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Interpreting S.M.A.R.T data


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The first 2 numbers are known as best and worse, tolerances set by the manufacturer which only apply to certain attributes.

The numbers on the right hand side are the actual S.M.A.R.T. data values associated with the attributes.

 

For more information have a look at - http://en.wikipedia.org/wiki/S.M.A.R.T.

 

Richard S.

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One of my old hard drives has a reallocation sector count of 000000001 and Speecy say "Good", I'm not sure if I would agree with that assessment.

Using HD Tune it highlights reallocation sector count to indicate a possible problem I think Speecy should do something similar. :)

 

Richard S.

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I didn't pay much attention to SMART until Knighmare posted the concern over Spin Retry Count, at which time I checked Wiki.

Wiki's tutorial is as clear as mud.

 

I show four columns of numbers. The first I presume is some kind of index.

The second column, mostly 100s, is for best numbers?

The third column, also mostly (100s), means worst?

If the second and third cols are identical, then it's best and worst at the same time!

The fourth column, oh how they love 0s, is reading my HDD?

 

So, I have a Start/Stop Count of 00000002ED and my drive's condition is good / bad / unknown?, cos 2ED is nowhere near 100. :P

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Start/Stop Count has nothing to do with Spin Retry Count, read the wikipedia page the important stuff are highlighted - http://en.wikipedia.org/wiki/S.M.A.R.T.

 

You should only start to worry about your hard drive if:

- hear metallic clicking noises

- very slow booting, poor file access performance.

- desktop periodically freezing i.e. no mouse movement.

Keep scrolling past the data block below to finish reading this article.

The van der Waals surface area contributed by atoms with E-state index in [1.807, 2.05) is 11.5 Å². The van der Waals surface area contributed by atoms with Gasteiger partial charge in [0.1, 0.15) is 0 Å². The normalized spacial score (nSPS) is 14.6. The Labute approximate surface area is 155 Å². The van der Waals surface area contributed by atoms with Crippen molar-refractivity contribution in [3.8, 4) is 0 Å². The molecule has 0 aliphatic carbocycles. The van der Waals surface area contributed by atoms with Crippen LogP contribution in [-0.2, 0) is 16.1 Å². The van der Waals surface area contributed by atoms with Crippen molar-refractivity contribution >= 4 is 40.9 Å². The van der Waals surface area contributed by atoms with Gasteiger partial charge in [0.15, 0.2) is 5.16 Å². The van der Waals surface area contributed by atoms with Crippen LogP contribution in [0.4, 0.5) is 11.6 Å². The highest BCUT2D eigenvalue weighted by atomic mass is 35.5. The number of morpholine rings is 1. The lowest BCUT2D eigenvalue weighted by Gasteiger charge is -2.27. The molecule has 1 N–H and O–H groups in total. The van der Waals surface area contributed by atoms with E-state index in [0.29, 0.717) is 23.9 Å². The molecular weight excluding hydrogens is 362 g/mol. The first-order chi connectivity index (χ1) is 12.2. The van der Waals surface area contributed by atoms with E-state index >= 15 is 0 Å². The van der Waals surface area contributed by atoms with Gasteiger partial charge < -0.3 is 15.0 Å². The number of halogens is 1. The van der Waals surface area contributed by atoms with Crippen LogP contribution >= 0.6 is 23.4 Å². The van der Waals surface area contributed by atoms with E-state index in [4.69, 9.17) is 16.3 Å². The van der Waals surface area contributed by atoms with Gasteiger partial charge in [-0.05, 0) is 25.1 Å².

- Windows keeps switching IDE transfer from DMA to PIO Mode.

- High DPC Latency / Interrupts (as seen via Process Explorer)

- Reallocated Sector count is above 0 and rising.

- "Disk" events with "Bad Block" in System event logs (eventvwr.exe)

- Drive temperature rises quickly to 60C+ while the motherboard is much cooler.

 

Richard S.

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  • 3 weeks later...

One of my old hard drives has a reallocation sector count of 000000001 and Speecy say "Good", I'm not sure if I would agree with that assessment.

Using HD Tune it highlights reallocation sector count to indicate a possible problem I think Speecy should do something similar. :)

 

Richard S.

 

Do you recall if at any point while using your older hard drive, there was either a power glitch or a sudden power outage while the hard drive could have been writing data to the disk? If so, then what can happen is that the drive heads are momentarily still writing data to the disk while at the same time the sudden loss of power is causing the drive heads to swing to the head parking position. The result can be a sector or sectors in which the factory low level formatted sector header information has been overwritten with corrupt data, and the sector or sectors will permanently show up as bad sectors which have been reallocated. Thus, the drive is perfectly fine and is not failing at all, but S.M.A.R.T. still has a log of the reallocated sector(s). A true sign of a failing drive would be seeing increasing values for the reallocation sector count. If you don't, then the drive is fine.

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